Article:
Usually the Fed hikes rates when inflation expectations are rising, but recently inflation expectations have been falling. A couple of key factors are weighing on inflation expectations; the commodity collapse and the lacklustre global growth environment. We usually talk about the Fed running monetary policy for the US economy, and this is fair and accurate, but the US economy is not completely insulated from the global growth and commodities picture, certainly the inflation side of things. Indeed, the strong dollar, weak commodity prices, and weakness in emerging markets have weighed on corporate earnings in the US. Against a challenging global picture, the Fed may need to be more confident about the domestic situation before it begins raising rates.

Theme in pictures

Source: AMP Capital, Bloomberg, Thomson/Reuters Datastream

 

Theme 5:. Implications of implied correlations

Somewhat of a more obscure indicator, the CBOE implied correlation index is a ‘market-based estimate of the average correlation of the stocks that comprise the S&P 500 Index (SPX).’ This is a timely thing to look at because the breadth of the S&P500 has shown significant divergence in earnings results with some sectors performing better than others. In this situation, we should expect to see a fall in correlations between stocks; this is reflected in the CBOE implied correlation index.

The index may be mildly effective as a contrarian sentiment indicator for the S&P500 that helps to determine when there is too much optimism or fear in the market. Typically, it rises when the market sells off and climaxes at a market bottom. It also shows promise at giving contrarian sell signals when implied correlations drop. If you transform it by combining standardised level and smoothed rate of change, it gives a more accentuated signal, which seems to have some use as a contrarian buy indicator (when it rises), and a mixed record as a sell indicator (when it falls). In terms of market implications, it’s hard to make a definitive conclusion as the indicator has only been around for a few years.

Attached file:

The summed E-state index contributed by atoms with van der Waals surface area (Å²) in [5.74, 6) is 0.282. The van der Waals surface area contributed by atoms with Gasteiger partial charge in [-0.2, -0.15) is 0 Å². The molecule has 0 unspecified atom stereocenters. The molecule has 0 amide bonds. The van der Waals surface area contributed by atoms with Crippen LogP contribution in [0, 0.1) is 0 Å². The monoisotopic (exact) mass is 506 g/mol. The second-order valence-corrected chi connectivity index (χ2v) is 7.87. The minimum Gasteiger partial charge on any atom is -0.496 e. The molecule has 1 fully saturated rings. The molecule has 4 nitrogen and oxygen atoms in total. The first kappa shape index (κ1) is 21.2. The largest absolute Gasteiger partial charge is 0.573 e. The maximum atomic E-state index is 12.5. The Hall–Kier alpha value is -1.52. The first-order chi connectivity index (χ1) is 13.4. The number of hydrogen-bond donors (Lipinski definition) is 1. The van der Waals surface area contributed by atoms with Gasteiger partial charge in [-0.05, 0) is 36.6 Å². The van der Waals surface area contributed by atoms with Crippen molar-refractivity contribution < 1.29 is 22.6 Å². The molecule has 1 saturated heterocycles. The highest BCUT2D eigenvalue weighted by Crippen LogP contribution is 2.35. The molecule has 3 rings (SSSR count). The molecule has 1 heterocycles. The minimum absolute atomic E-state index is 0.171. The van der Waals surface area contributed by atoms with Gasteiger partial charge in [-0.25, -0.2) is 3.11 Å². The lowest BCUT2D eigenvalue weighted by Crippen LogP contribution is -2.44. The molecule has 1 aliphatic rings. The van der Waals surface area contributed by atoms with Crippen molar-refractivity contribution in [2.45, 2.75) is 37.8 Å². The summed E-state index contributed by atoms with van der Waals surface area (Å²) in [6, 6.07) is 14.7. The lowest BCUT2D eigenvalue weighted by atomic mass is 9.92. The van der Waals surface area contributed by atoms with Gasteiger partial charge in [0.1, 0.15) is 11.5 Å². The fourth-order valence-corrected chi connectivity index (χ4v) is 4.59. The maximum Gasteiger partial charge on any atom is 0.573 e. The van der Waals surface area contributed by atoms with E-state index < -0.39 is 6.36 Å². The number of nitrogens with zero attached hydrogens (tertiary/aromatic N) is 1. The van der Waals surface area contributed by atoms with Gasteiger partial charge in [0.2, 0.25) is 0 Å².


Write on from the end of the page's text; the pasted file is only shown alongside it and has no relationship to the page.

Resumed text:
Theme in pictures


Source: AMP Capital, Bloomberg, Thomson/Reuters Datastream

 
About the Author

Callum Thomas, MMgt (finance), MMgt (banking), BBS (finance), Investment Strategist

Callum is an Investment Strategist in the strategy team of the Multi Asset Group at AMP Capital. Callum has a passion for global macro investment strategy and constantly strives to generate unique and innovative insights that help inform the strategy team's dynamic asset allocation process. Callum is responsible for researching a range of asset classes and global macroeconomic themes to aid in formulating investment strategies across the Multi-Asset Group. He also keenly collaborates with the global equity and fixed income teams. Callum originally joined AMP Capital in June 2009 as an analyst in the investment business of what was then AXA New Zealand. He previously worked in strategy at the New Zealand Stock Exchange.

Contact us

If you would like to know more about how AMP Capital can help you, please visit ampcapital.com. Important note: While every care has been taken in the preparation of this document, AMP Capital Investors Limited (ABN 59 001 777 591, AFSL 232497) makes no representation or warranty as to the accuracy or completeness of any statement in it including, without limitation, any forecasts. Past performance is not a reliable indicator of future performance. This document has been prepared for the purpose of providing general information, without taking account of any particular investor’s objectives, financial situation or needs. An investor should, before making any investment decisions, consider the appropriateness of the information in this document, and seek professional advice, having regard to the investor’s objectives, financial situation and needs. This document is solely for the use of the party to whom it is provided and must not be provided to any other person or entity without the express written consent of AMP Capital. © Copyright 2014 AMP Capital Investors Limited. All rights reserved.